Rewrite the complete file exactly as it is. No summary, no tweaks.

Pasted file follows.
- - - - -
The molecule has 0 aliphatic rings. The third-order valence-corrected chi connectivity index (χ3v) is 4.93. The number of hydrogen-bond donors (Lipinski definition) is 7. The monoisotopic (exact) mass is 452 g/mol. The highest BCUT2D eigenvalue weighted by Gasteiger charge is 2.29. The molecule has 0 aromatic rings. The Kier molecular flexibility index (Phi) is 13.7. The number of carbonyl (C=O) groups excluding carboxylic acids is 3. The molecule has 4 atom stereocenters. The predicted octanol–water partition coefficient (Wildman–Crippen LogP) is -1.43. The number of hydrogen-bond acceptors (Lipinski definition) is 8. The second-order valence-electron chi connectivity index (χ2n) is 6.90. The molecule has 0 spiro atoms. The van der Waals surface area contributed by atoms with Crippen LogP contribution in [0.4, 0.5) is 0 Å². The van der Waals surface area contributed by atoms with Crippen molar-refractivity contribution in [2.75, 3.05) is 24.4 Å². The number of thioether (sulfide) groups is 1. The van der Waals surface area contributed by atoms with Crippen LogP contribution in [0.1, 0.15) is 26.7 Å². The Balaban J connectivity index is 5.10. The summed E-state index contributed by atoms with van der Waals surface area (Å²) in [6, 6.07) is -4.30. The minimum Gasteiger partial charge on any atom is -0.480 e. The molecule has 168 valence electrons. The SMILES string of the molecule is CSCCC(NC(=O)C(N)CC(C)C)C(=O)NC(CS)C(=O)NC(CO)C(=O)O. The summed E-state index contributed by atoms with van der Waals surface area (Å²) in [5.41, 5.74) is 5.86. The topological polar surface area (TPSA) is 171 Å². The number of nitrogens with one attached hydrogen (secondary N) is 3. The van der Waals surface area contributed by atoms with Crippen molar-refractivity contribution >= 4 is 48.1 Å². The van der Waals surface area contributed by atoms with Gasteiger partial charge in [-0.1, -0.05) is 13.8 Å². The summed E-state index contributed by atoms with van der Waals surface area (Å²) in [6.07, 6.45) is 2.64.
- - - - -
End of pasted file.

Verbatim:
The molecule has 0 aliphatic rings. The third-order valence-corrected chi connectivity index (χ3v) is 4.93. The number of hydrogen-bond donors (Lipinski definition) is 7. The monoisotopic (exact) mass is 452 g/mol. The highest BCUT2D eigenvalue weighted by Gasteiger charge is 2.29. The molecule has 0 aromatic rings. The Kier molecular flexibility index (Phi) is 13.7. The number of carbonyl (C=O) groups excluding carboxylic acids is 3. The molecule has 4 atom stereocenters. The predicted octanol–water partition coefficient (Wildman–Crippen LogP) is -1.43. The number of hydrogen-bond acceptors (Lipinski definition) is 8. The second-order valence-electron chi connectivity index (χ2n) is 6.90. The molecule has 0 spiro atoms. The van der Waals surface area contributed by atoms with Crippen LogP contribution in [0.4, 0.5) is 0 Å². The van der Waals surface area contributed by atoms with Crippen molar-refractivity contribution in [2.75, 3.05) is 24.4 Å². The number of thioether (sulfide) groups is 1. The van der Waals surface area contributed by atoms with Crippen LogP contribution in [0.1, 0.15) is 26.7 Å². The Balaban J connectivity index is 5.10. The summed E-state index contributed by atoms with van der Waals surface area (Å²) in [6, 6.07) is -4.30. The minimum Gasteiger partial charge on any atom is -0.480 e. The molecule has 168 valence electrons. The SMILES string of the molecule is CSCCC(NC(=O)C(N)CC(C)C)C(=O)NC(CS)C(=O)NC(CO)C(=O)O. The summed E-state index contributed by atoms with van der Waals surface area (Å²) in [5.41, 5.74) is 5.86. The topological polar surface area (TPSA) is 171 Å². The number of nitrogens with one attached hydrogen (secondary N) is 3. The van der Waals surface area contributed by atoms with Crippen molar-refractivity contribution >= 4 is 48.1 Å². The van der Waals surface area contributed by atoms with Gasteiger partial charge in [-0.1, -0.05) is 13.8 Å². The summed E-state index contributed by atoms with van der Waals surface area (Å²) in [6.07, 6.45) is 2.64.